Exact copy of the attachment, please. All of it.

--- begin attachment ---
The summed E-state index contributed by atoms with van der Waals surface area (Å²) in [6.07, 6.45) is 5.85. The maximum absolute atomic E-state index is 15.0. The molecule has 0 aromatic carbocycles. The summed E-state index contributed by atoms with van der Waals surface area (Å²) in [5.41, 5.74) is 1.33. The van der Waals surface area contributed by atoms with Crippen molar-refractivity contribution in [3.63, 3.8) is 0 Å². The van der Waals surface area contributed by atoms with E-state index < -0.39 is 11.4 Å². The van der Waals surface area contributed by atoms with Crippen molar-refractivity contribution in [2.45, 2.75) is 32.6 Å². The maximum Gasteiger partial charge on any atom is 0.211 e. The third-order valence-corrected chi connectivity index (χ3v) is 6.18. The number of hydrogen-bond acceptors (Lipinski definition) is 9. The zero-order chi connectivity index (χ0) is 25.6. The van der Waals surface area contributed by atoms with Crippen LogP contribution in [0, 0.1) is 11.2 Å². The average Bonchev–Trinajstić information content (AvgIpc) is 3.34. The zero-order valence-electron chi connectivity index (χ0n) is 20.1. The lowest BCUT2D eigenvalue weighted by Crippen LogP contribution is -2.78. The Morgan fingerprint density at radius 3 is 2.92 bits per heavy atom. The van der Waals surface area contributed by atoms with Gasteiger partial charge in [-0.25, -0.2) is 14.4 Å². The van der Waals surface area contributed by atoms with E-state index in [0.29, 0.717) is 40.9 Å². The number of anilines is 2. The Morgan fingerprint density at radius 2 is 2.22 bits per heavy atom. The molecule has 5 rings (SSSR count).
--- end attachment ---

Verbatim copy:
The summed E-state index contributed by atoms with van der Waals surface area (Å²) in [6.07, 6.45) is 5.85. The maximum absolute atomic E-state index is 15.0. The molecule has 0 aromatic carbocycles. The summed E-state index contributed by atoms with van der Waals surface area (Å²) in [5.41, 5.74) is 1.33. The van der Waals surface area contributed by atoms with Crippen molar-refractivity contribution in [3.63, 3.8) is 0 Å². The van der Waals surface area contributed by atoms with E-state index < -0.39 is 11.4 Å². The van der Waals surface area contributed by atoms with Crippen molar-refractivity contribution in [2.45, 2.75) is 32.6 Å². The maximum Gasteiger partial charge on any atom is 0.211 e. The third-order valence-corrected chi connectivity index (χ3v) is 6.18. The number of hydrogen-bond acceptors (Lipinski definition) is 9. The zero-order chi connectivity index (χ0) is 25.6. The van der Waals surface area contributed by atoms with Crippen LogP contribution in [0, 0.1) is 11.2 Å². The average Bonchev–Trinajstić information content (AvgIpc) is 3.34. The zero-order valence-electron chi connectivity index (χ0n) is 20.1. The lowest BCUT2D eigenvalue weighted by Crippen LogP contribution is -2.78. The Morgan fingerprint density at radius 3 is 2.92 bits per heavy atom. The van der Waals surface area contributed by atoms with Gasteiger partial charge in [-0.25, -0.2) is 14.4 Å². The van der Waals surface area contributed by atoms with E-state index in [0.29, 0.717) is 40.9 Å². The number of anilines is 2. The Morgan fingerprint density at radius 2 is 2.22 bits per heavy atom. The molecule has 5 rings (SSSR count).